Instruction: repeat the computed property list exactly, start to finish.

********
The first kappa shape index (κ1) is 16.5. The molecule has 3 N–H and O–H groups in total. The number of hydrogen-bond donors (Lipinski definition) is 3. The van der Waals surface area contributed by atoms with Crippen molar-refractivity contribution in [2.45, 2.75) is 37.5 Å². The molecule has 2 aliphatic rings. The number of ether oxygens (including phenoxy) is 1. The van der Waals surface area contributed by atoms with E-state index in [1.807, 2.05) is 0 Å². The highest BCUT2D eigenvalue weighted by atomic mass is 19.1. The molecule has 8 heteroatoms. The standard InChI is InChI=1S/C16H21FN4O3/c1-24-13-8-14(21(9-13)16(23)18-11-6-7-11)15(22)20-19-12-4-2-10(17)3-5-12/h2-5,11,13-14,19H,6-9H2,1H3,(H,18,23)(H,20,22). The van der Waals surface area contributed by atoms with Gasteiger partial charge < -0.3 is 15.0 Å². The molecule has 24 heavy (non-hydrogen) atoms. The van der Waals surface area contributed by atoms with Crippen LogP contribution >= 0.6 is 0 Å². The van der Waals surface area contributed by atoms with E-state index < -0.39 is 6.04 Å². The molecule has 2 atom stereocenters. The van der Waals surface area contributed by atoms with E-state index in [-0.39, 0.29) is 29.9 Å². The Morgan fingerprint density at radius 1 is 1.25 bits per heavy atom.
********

The first kappa shape index (κ1) is 16.5. The molecule has 3 N–H and O–H groups in total. The number of hydrogen-bond donors (Lipinski definition) is 3. The van der Waals surface area contributed by atoms with Crippen molar-refractivity contribution in [2.45, 2.75) is 37.5 Å². The molecule has 2 aliphatic rings. The number of ether oxygens (including phenoxy) is 1. The van der Waals surface area contributed by atoms with E-state index in [1.807, 2.05) is 0 Å². The highest BCUT2D eigenvalue weighted by atomic mass is 19.1. The molecule has 8 heteroatoms. The standard InChI is InChI=1S/C16H21FN4O3/c1-24-13-8-14(21(9-13)16(23)18-11-6-7-11)15(22)20-19-12-4-2-10(17)3-5-12/h2-5,11,13-14,19H,6-9H2,1H3,(H,18,23)(H,20,22). The van der Waals surface area contributed by atoms with Gasteiger partial charge < -0.3 is 15.0 Å². The molecule has 24 heavy (non-hydrogen) atoms. The van der Waals surface area contributed by atoms with Crippen LogP contribution >= 0.6 is 0 Å². The van der Waals surface area contributed by atoms with E-state index < -0.39 is 6.04 Å². The molecule has 2 atom stereocenters. The van der Waals surface area contributed by atoms with E-state index in [-0.39, 0.29) is 29.9 Å². The Morgan fingerprint density at radius 1 is 1.25 bits per heavy atom.